Another year, another installment of Seanan McGuire’s brilliant Wayward Children series. Everything you love about the series is on full display in Across the Green Grass Fields, from children discovering new identities to inexplicable worlds full of strange creatures.
Each novella in Seanan McGuire’s Wayward Children series shares the same fundamental traits. A child whose identity marks them as different finds a world where their difference is what helps them survive. They aren’t othered but accepted. Their difference isn’t cured or ignored. The world accommodates itself to their needs and the child learns to live with their identity in a way that best works for them. Sometimes the parts of their identity that flourish in the portal world are ones that cause harm to others, such as Jill and the Moors, and sometimes life in their portal world becomes intolerable, such as with Kade and Prism, but these seem to be exceptions to the rule. The children don’t come out of the experience happier or better people, but complete and whole. That is, until they are returned to Earth and all its disappointments.
In the case of the sixth book in the series, Across the Green Grass Fields, we have Regan, a quiet, put upon little girl who loves horses. When she was younger, she made a choice that defined the course of her life. Mean girl Laurel forced Regan to choose between being her friend or being ostracized with their former bestie Heather, a girl who unintentionally committed a social infraction. Regan chose poorly by choosing Laurel, and the longer she lives with that choice the harder it is to extricate herself from it.
Years later and Heather is still isolated and friendless and Laurel is still a petty tyrant. The other girls who form Laurel’s clique tolerate Regan because she was there first, but they don’t care about her. The only reason Laurel keeps Regan around is because Regan has learned to quash everything that goes against Laurel’s rules, particularly her rules about how to be a “proper” girl. When Regan learns she’s intersex, she tries to take her parents’ insistence that she is still the same girl she always was even if she’s a little different from her friends. But that means telling Laurel that her definition of “girl” is too narrow, an act that she immediately realizes was a mistake. Fleeing from Laurel’s abuse, Regan finds a door. “Be sure,” it says. She isn’t, but she enters anyway. That surety comes much, much later.
In the Hooflands amongst the matriarchal centaurs, Regan suddenly finds herself the arbiter of human femininity. Humans are rare in the Hooflands, so much so that the centaurs don’t have another one to compare her to. For all they know, she is a typical human girl child. And the thing is, she is. Being intersex matters, and that Regan identifies as a girl also matters. The centaurs accept her for who she is with no complaint or bigotry. No longer must Regan contort herself to fit someone else’s definitions or rules; in the Hooflands she determines what a girl should be like.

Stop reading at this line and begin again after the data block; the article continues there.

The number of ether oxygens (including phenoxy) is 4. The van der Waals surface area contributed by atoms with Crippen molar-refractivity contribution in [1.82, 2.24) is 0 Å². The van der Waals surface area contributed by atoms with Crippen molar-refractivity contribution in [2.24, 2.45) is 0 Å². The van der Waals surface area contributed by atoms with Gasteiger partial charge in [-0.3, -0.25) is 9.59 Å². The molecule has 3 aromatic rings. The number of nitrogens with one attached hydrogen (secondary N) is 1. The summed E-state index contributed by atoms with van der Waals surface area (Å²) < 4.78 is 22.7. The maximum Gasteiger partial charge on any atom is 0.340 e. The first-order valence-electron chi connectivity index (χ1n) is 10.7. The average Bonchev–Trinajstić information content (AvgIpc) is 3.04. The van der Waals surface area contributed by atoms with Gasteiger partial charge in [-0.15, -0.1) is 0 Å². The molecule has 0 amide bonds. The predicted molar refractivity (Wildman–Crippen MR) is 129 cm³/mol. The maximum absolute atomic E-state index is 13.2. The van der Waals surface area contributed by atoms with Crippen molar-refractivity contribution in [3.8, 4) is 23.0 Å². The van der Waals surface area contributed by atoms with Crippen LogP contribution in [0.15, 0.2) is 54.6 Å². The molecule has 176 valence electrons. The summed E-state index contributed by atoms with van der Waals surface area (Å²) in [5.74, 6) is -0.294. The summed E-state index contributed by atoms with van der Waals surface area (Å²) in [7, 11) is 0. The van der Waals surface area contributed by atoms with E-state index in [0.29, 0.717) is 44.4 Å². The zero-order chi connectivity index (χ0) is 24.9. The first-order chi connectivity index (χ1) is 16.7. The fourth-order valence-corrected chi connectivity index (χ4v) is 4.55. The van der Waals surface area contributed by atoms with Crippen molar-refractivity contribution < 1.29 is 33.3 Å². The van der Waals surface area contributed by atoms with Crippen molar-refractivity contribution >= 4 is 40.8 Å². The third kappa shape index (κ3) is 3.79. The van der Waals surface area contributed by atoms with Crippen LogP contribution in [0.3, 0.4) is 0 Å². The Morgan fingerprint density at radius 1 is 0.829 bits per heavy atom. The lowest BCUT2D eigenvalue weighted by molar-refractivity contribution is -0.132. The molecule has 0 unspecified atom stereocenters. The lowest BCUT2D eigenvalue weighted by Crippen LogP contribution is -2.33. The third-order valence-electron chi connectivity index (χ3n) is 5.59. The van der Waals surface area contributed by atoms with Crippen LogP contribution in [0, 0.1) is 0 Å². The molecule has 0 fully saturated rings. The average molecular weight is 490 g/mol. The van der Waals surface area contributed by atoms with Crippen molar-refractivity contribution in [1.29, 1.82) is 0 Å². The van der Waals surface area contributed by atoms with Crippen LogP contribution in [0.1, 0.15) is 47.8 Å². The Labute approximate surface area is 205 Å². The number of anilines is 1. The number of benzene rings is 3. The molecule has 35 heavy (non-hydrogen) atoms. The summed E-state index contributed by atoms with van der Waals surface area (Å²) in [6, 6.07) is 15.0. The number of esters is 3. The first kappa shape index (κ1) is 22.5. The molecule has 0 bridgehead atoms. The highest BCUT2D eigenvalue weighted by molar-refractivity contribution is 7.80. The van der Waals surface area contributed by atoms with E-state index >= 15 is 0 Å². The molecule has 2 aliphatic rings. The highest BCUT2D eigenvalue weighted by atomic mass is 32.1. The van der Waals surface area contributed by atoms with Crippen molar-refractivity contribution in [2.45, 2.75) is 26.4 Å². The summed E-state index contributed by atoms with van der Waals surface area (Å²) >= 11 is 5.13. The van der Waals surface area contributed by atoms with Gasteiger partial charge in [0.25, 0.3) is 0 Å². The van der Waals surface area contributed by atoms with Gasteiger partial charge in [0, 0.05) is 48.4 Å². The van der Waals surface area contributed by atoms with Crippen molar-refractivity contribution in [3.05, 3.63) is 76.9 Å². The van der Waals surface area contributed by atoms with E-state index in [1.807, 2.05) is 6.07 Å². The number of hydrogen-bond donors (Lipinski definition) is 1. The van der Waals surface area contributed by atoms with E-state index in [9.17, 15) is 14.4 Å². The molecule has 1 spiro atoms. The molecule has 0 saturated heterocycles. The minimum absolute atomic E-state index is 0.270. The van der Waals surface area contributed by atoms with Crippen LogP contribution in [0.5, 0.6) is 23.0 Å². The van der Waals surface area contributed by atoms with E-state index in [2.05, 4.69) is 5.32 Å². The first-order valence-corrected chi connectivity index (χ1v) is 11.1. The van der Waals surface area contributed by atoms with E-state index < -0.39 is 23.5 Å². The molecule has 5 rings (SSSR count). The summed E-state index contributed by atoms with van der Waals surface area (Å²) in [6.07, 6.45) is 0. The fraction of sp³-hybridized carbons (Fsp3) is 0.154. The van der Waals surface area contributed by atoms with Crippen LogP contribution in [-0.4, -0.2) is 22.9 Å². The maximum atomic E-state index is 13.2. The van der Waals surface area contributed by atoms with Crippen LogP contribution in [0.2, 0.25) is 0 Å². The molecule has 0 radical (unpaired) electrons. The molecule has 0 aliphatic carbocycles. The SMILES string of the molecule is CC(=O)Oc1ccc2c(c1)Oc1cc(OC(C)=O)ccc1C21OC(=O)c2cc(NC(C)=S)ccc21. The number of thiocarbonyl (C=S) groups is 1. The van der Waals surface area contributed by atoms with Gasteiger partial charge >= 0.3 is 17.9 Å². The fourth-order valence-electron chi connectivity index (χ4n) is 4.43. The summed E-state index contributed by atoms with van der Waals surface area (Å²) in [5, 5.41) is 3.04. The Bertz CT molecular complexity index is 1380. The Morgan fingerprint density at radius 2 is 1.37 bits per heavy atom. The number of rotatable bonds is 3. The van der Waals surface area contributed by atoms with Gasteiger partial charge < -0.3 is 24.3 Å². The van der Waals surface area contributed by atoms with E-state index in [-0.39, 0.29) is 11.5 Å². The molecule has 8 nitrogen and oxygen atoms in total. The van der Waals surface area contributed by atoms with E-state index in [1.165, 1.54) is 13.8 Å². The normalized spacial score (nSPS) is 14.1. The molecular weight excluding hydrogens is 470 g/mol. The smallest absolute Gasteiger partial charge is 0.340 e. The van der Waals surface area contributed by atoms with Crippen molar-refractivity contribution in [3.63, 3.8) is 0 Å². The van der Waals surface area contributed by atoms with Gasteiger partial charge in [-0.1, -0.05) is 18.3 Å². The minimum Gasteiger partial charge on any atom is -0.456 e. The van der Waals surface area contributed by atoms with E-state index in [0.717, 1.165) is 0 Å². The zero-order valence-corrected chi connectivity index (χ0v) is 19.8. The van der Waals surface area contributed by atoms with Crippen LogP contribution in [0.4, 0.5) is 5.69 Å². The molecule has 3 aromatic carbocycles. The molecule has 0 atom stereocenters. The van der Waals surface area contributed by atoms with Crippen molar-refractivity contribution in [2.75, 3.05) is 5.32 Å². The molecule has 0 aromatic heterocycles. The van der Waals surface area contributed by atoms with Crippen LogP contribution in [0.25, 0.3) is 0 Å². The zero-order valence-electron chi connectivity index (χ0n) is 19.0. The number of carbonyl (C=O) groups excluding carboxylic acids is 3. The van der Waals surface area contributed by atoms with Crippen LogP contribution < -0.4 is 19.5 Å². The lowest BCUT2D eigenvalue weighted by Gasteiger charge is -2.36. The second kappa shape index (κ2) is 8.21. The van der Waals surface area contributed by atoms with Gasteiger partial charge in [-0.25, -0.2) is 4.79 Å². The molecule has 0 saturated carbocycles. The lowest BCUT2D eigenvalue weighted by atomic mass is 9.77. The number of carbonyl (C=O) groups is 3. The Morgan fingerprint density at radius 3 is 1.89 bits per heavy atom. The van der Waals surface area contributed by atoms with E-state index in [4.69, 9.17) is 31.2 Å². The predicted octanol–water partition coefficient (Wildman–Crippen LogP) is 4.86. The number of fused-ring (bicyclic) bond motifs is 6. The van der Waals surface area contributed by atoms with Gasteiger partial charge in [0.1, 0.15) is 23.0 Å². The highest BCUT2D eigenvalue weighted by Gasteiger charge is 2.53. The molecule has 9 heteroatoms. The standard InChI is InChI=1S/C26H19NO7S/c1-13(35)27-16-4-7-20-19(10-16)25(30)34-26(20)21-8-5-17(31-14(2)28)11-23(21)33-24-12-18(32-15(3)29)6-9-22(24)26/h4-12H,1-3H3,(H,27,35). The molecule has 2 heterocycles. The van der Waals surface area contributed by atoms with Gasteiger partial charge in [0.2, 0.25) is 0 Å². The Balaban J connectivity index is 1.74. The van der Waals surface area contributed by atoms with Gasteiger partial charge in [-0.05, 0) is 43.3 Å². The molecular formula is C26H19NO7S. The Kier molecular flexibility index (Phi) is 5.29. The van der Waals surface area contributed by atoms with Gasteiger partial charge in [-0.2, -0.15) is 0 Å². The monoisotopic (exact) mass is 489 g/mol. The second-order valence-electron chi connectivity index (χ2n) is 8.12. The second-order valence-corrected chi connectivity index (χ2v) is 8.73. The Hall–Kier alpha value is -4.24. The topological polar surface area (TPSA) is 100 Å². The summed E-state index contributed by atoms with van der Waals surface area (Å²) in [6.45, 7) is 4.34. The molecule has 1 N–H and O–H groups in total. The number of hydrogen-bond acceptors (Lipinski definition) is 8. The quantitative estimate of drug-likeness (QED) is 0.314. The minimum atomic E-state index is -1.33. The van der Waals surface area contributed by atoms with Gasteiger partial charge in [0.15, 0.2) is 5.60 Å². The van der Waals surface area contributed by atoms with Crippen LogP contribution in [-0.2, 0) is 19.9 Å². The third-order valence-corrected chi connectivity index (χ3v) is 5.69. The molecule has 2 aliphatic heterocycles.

Across the Green Grass Fields is the pinnacle of Horse Girl literature, and I’m not being sarcastic (okay, maybe just a little sarcastic). The novella is packed to the brim with horses and equine-esque creatures. However, where most people use the term “Horse Girl” as a pejorative, McGuire reframes it as a positive. Is Regan “obsessed” with horses, or does she simply know a lot about them? Society—or, more accurately, the patriarchy—applies the “Horse Girl” label as something shameful, something that makes a girl weird and atypical of “normal” girls. It’s one more way she fails to live up to the arbitrary Western standards of what makes a “good” girl. Regan keeps her love of horses mostly hidden from Laurel to prevent her from deeming them unworthy and forcing her to give them up. Regan’s knowledge of horses, like everything else different about her, is a boon for the Hooflands even as it’s looked down on on Earth.
It’s also interesting to contrast Regan’s experiences with Kade’s. Both children had destinies to fulfill in their portal worlds, but where Kade was expelled for embracing his truth, Regan was celebrated by those she cared about. Sometimes the wrong child goes through the wrong door, and sometimes the child that crosses the threshold grows up to become a young adult who cannot stay. Kade’s world was built for a person he couldn’t be; Regan’s was built for becoming the person she wants to be.
Across the Green Grass Fields is even more of a standalone than In an Absent Dream. Regan is an entirely new character who spends time in an entirely new world. No one from the school makes an appearance in this book, and no knowledge of the series thus far is needed to understand this specific novella. Presumably she’ll eventually end up at Eleanor West’s School for Wayward Children and get folded into the series-spanning plot in the seventh book, but nothing is set in stone.
This novella is the lightest of the Wayward Children series in terms of action and plot. While McGuire doesn’t devote as much intensity to the plot, the messaging and subtext are thrumming with energy. Across the Green Grass Fields is an excellent book in an excellent series. Even if you’re like me and have little interest in horses, you’ll still enjoy following Regan on her quest to become the best version of herself.